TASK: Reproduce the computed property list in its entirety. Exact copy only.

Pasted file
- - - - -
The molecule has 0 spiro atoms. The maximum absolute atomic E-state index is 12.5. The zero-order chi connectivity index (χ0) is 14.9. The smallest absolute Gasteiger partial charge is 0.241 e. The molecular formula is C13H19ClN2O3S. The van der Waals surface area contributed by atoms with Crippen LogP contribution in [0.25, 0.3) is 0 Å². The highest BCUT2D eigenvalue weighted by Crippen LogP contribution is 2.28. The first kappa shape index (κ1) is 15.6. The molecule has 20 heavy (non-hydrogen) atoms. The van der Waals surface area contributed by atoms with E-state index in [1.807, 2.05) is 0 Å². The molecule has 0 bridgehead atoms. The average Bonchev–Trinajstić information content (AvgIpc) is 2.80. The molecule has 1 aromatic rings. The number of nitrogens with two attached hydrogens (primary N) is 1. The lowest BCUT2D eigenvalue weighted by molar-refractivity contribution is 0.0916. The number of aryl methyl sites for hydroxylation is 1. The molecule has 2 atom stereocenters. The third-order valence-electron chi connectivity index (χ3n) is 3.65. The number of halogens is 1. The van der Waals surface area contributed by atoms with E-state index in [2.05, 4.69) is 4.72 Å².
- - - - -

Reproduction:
The molecule has 0 spiro atoms. The maximum absolute atomic E-state index is 12.5. The zero-order chi connectivity index (χ0) is 14.9. The smallest absolute Gasteiger partial charge is 0.241 e. The molecular formula is C13H19ClN2O3S. The van der Waals surface area contributed by atoms with Crippen LogP contribution in [0.25, 0.3) is 0 Å². The highest BCUT2D eigenvalue weighted by Crippen LogP contribution is 2.28. The first kappa shape index (κ1) is 15.6. The molecule has 20 heavy (non-hydrogen) atoms. The van der Waals surface area contributed by atoms with E-state index in [1.807, 2.05) is 0 Å². The molecule has 0 bridgehead atoms. The average Bonchev–Trinajstić information content (AvgIpc) is 2.80. The molecule has 1 aromatic rings. The number of nitrogens with two attached hydrogens (primary N) is 1. The lowest BCUT2D eigenvalue weighted by molar-refractivity contribution is 0.0916. The number of aryl methyl sites for hydroxylation is 1. The molecule has 2 atom stereocenters. The third-order valence-electron chi connectivity index (χ3n) is 3.65. The number of halogens is 1. The van der Waals surface area contributed by atoms with E-state index in [2.05, 4.69) is 4.72 Å².